Stretching is Good for You - Here Are More Reasons Why You Should Start

We All Know That Stretching is Good for You – But Here Are More Reasons Why You Should Start

June 12th, 2021
We All Know That Stretching is Good for You - But Here Are More Reasons Why You Should Start

Have you ever noticed just how good a nice stretch feels after a nap, when you first wake up in the morning, or after vigorous physical activity? That good feeling just scratches the surface of the many healthy benefits you can get from regular stretching.

That’s why our physical therapist commonly recommends specific types of stretching exercises to complement other physical therapy modalities. Here are five ways you can improve your health, comfort, and function simply by stretching.

PT and stretching

Since stretching exercises offer so many significant benefits, it’s not hard to see why we use them all the time in physical therapy.

Our physical therapist can combine targeted stretches with strength-building exercises, massage therapy, ultrasound therapy, heat or cold therapy, and many other techniques to help you feel better and stay healthier. We can also make sure that you’re performing the right stretches and show you how to perform them safely.

Here are some more reasons why you should add stretching to your daily life:

1. Stress relief

Emotional stress can often turn into physical stress in the form of muscle tension, sleep problems, and suppressed immune function. In other words, it can make you sick! Stretching exercises can help to release the accumulated tension in your body while also calming your mind.

Stretches that include mindfulness work (such as yoga) can prove especially helpful for easing the stress that might otherwise impair your health.

2. Chronic pain relief

Speaking of pain relief, you may be surprised and delighted to discover how just well stretching can work as a chronic pain management tool. For instance, certain stretching exercises can undo the painful muscle knots associated with tension headaches or chronic pain syndromes such as fibromyalgia.

Stretching is also recommended to help control arthritis pain and stiffness. Our physical therapist can determine which kinds of stretches will best suit your needs.

3. Enhanced blood flow

Stretching doesn’t just relax your muscles; it also helps them receive the nourishment they need. That’s because when your muscles are tight and stiff, blood doesn’t flow through them as easily – and blood contains the oxygen and other nutrients necessary for optimal tissue health and performance.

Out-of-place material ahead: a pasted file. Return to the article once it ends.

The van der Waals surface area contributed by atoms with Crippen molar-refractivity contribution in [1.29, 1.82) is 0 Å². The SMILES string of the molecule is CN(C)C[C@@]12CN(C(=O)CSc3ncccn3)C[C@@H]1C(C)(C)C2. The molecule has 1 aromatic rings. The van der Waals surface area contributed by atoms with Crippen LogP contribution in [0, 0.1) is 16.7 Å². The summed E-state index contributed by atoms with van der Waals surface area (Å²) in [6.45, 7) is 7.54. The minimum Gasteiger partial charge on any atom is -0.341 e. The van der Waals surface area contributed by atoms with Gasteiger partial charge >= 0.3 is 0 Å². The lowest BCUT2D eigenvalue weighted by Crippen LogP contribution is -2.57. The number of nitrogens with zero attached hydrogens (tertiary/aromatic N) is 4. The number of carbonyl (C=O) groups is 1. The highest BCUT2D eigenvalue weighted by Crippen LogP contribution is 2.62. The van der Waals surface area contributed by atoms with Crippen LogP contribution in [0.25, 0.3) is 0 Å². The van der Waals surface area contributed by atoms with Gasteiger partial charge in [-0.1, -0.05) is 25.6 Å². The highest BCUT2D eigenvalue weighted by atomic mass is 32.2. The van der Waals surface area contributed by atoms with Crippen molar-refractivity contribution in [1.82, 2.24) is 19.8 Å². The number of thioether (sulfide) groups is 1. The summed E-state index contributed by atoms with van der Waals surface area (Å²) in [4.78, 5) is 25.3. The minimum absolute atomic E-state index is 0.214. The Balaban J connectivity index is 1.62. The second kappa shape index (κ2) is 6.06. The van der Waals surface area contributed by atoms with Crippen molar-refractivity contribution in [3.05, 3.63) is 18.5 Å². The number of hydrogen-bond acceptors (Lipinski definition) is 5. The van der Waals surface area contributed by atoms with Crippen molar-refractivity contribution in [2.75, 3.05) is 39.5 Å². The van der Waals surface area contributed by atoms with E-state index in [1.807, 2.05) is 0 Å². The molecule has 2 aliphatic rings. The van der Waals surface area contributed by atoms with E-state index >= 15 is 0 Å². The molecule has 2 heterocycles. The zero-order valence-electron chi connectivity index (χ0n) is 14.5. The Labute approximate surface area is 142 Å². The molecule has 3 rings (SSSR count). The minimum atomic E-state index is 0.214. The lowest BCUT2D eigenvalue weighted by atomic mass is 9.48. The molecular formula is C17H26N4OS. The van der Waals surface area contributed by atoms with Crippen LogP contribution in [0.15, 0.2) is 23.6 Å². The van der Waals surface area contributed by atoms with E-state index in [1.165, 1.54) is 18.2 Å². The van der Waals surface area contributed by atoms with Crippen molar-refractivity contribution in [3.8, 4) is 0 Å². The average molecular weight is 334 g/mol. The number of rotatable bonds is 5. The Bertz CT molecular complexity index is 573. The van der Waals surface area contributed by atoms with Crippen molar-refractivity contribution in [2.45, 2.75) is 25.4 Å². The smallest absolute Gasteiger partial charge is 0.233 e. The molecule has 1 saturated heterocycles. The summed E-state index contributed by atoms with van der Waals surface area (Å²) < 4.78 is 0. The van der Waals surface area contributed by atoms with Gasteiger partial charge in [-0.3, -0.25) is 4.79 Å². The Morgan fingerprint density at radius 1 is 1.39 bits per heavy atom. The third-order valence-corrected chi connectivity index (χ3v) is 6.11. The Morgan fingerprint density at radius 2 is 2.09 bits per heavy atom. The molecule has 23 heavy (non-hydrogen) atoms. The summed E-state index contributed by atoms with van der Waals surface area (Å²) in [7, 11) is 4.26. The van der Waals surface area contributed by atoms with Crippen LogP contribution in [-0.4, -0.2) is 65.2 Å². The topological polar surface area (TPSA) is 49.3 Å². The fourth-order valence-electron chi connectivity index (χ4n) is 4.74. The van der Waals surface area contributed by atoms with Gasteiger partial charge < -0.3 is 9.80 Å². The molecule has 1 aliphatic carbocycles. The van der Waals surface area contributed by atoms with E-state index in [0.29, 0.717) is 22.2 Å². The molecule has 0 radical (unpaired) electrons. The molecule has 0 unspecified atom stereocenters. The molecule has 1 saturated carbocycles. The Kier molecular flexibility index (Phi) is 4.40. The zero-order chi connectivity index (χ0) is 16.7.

Stretching to ease that muscle tension gives your circulation a welcome boost. The same effect also helps your tissues rid themselves of unwanted, pain-causing substances such as lactic acid.

4. Injury prevention

Athletic events, physical training, or demanding labor can leave you with a painful strain or sprain, especially if those tissues were “cold” when they were subjected to their burdens.

Gentle, careful stretching before a challenging activity can reduce your risk of acute injury. Stretching immediately after your activity will also remove any muscle tension that may have accumulated during your strenuous activity.

5. Improved flexibility

Are you frustrated because you don’t seem to have the same range of motion that you once did? A variety of musculoskeletal challenges can reduce your flexibility, creating stiffness and making certain motions uncomfortable or even impossible. Stretching can gently coax the stiffness out of tight tissues.

Depending on the cause and location of your stiffness, our physical therapist may prescribe exercises such as hamstring thigh hip, chest, shoulder, upper back, or bicep/tricep stretches to loosen you up and improve your mobility.

So, what are the different types of stretching?

Stretching involves stretching connective tissue, a muscle or a tendon. The goal of stretching is to improve range of motion, flexibility and muscle elasticity. The five most common stretching exercises are:

  • Low Load
  • Static
  • Proprioceptive Neuromuscular Facilitation (PNF)
  • Ballistic
  • Dynamic

Ballistic stretch physical therapy is a rapid bouncing motion to stretch a muscle. Dynamic stretching by a physical therapist entails stretching with motion at different speeds and distances.

These movements are performed in a controlled and slow manner. Examples include torso swings, arms swings and leg swings. Static stretch physical therapy involved stretching the muscle and holding it for a few seconds.

PNF entails holding and controlling techniques to activate specific receptors in muscles. This technique improves muscle length and decreases muscle tension. The low load stretching technique is gradual application of tension to enhance connective tissue remodeling.

A physical therapist will determine the best stretching exercises for your affected area and implement them into your treatment plan. They will also give you home exercises.

Get started today

Are you ready to stretch your way to a happier, healthier way of life?

Contact Magnolia Physical Therapy today to learn more and schedule an appointment. We’re not stretching the truth when we say that we can help!

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